Book Blog

Philippe Sands Clinches Britain's Biggest Non-Fiction Prize

Since 1999, the Samuel Johnson Prize for Non-Fiction has reigned as Britain’s pre-eminent award for non-fiction writing. From Anthony Beevor’s Stalingrad onward, each year has brought us a winner that has moved on to become a Waterstones staple – Anna Funder’s Stasiland, for example, her engrossing, insider account of pre-unification Germany, or the groundbreaking melange of genres that was Helen Macdonald’s bestselling H is for Hawk. Now running under its new name, The Baillie Gifford Prize for Non-Fiction, this £30,000 award continues to be the literary benchmark for factual writing published in the UK. Under the Chair of Stephanie Flanders, the five-strong judging panel have chosen a new successor to that fine list with Philippe Sands’ East West Street: On the Origins of Genocide and Crimes Against Humanity, which tonight conquered a superb shortlist to claim The Baillie Gifford Prize for Non-Fiction 2016.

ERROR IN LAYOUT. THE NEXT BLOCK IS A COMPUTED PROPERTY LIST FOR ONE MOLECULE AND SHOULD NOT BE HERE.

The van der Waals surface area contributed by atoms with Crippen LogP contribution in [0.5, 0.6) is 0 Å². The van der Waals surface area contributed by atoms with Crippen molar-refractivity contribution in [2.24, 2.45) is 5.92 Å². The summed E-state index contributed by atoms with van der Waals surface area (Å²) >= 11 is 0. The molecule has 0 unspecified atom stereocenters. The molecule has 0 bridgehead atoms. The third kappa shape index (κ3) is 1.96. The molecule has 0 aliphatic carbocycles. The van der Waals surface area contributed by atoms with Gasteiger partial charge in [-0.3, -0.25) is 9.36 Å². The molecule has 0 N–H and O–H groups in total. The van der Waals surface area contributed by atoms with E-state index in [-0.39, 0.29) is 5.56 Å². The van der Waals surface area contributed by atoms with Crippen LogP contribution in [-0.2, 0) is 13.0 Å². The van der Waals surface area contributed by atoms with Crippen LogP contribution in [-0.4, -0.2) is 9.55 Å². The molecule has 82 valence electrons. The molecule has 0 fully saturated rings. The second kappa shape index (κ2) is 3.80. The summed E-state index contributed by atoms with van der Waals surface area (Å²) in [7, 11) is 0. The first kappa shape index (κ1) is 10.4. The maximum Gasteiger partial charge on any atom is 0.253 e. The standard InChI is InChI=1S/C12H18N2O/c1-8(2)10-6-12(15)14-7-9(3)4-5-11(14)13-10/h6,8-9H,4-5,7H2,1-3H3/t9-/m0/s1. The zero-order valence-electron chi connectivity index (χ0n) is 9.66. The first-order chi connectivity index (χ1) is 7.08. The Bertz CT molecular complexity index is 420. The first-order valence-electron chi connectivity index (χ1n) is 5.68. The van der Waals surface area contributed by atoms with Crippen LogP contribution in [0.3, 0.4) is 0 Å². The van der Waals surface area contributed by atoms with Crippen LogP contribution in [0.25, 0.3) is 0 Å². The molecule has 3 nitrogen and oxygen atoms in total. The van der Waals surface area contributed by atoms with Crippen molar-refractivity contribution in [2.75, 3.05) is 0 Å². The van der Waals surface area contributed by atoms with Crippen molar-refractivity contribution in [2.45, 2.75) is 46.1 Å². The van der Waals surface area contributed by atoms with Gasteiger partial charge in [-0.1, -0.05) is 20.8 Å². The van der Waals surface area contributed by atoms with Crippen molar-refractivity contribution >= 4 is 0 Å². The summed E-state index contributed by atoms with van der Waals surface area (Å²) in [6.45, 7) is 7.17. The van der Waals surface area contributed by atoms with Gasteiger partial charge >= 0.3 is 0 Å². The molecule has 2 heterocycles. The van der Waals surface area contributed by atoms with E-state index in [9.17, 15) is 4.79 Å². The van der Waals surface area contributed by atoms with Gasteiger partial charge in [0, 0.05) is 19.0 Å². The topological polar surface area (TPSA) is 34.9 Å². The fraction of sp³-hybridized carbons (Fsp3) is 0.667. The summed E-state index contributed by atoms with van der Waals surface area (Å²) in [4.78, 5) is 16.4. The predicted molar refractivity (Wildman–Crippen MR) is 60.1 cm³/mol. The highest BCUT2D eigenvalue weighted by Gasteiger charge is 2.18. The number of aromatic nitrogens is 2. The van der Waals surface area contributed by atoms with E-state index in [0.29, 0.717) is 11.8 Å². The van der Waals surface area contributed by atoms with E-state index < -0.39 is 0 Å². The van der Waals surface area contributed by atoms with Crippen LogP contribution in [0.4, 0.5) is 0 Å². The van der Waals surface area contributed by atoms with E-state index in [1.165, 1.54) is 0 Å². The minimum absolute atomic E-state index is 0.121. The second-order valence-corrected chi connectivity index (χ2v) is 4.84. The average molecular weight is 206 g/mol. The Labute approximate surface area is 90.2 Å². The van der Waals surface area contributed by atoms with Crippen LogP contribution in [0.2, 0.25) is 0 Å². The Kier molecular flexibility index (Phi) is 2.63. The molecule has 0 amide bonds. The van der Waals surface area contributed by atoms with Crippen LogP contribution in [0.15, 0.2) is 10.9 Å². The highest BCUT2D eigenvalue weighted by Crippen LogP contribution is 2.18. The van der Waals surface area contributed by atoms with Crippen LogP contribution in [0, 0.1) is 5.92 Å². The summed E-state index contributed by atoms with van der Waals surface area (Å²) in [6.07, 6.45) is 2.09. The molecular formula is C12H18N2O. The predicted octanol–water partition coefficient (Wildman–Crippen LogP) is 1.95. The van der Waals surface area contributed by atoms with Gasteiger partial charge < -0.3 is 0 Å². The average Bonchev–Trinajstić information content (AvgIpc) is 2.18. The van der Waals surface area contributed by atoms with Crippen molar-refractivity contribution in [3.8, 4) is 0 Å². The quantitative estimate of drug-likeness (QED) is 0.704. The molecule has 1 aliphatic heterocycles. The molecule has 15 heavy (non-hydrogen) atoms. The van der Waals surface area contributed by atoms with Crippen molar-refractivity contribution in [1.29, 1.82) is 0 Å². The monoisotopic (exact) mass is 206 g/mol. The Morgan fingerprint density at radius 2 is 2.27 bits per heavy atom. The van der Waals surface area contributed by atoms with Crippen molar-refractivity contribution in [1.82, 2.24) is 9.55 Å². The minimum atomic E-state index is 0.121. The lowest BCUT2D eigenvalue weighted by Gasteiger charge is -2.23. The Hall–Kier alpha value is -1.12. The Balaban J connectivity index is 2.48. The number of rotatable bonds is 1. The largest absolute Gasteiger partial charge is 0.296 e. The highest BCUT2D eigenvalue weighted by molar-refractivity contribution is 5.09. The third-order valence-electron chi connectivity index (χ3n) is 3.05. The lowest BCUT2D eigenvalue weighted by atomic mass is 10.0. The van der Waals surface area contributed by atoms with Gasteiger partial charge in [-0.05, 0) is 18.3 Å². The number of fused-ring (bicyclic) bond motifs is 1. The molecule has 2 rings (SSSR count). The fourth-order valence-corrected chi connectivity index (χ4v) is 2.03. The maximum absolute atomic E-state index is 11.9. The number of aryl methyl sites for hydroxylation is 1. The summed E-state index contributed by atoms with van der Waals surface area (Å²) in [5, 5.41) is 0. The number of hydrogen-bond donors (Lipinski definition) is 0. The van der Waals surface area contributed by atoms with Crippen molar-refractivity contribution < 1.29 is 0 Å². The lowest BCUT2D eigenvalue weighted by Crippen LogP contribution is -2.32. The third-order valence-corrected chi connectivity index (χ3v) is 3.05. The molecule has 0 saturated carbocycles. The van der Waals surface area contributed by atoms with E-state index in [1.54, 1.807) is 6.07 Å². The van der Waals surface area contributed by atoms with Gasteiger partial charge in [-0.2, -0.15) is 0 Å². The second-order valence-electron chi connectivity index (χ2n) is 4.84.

Pushkin House Russian Book Prize shortlist announced

The shortlist for the second Pushkin House Russian Book Prize has been announced this afternoon...

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